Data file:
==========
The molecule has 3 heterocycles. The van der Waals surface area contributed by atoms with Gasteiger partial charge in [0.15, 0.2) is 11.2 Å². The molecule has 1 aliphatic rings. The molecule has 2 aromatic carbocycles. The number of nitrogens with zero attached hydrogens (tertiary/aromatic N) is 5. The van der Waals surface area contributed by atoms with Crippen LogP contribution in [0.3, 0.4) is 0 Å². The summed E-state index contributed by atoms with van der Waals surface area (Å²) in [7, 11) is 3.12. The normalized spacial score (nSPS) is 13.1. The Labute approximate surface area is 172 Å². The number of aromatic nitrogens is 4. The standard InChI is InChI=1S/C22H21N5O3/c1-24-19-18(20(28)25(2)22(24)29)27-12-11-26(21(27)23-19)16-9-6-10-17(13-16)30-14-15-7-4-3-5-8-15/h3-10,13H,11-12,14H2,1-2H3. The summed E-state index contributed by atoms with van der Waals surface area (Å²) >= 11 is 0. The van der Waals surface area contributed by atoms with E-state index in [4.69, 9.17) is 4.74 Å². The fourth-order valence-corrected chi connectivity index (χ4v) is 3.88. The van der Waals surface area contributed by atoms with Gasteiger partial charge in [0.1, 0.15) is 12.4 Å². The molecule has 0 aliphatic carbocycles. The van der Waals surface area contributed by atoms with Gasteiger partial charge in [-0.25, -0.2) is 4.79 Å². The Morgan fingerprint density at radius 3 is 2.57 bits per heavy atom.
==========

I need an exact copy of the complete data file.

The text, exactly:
The molecule has 3 heterocycles. The van der Waals surface area contributed by atoms with Gasteiger partial charge in [0.15, 0.2) is 11.2 Å². The molecule has 1 aliphatic rings. The molecule has 2 aromatic carbocycles. The number of nitrogens with zero attached hydrogens (tertiary/aromatic N) is 5. The van der Waals surface area contributed by atoms with Crippen LogP contribution in [0.3, 0.4) is 0 Å². The summed E-state index contributed by atoms with van der Waals surface area (Å²) in [7, 11) is 3.12. The normalized spacial score (nSPS) is 13.1. The Labute approximate surface area is 172 Å². The number of aromatic nitrogens is 4. The standard InChI is InChI=1S/C22H21N5O3/c1-24-19-18(20(28)25(2)22(24)29)27-12-11-26(21(27)23-19)16-9-6-10-17(13-16)30-14-15-7-4-3-5-8-15/h3-10,13H,11-12,14H2,1-2H3. The summed E-state index contributed by atoms with van der Waals surface area (Å²) >= 11 is 0. The van der Waals surface area contributed by atoms with E-state index in [4.69, 9.17) is 4.74 Å². The fourth-order valence-corrected chi connectivity index (χ4v) is 3.88. The van der Waals surface area contributed by atoms with Gasteiger partial charge in [0.1, 0.15) is 12.4 Å². The molecule has 0 aliphatic carbocycles. The van der Waals surface area contributed by atoms with Gasteiger partial charge in [-0.25, -0.2) is 4.79 Å². The Morgan fingerprint density at radius 3 is 2.57 bits per heavy atom.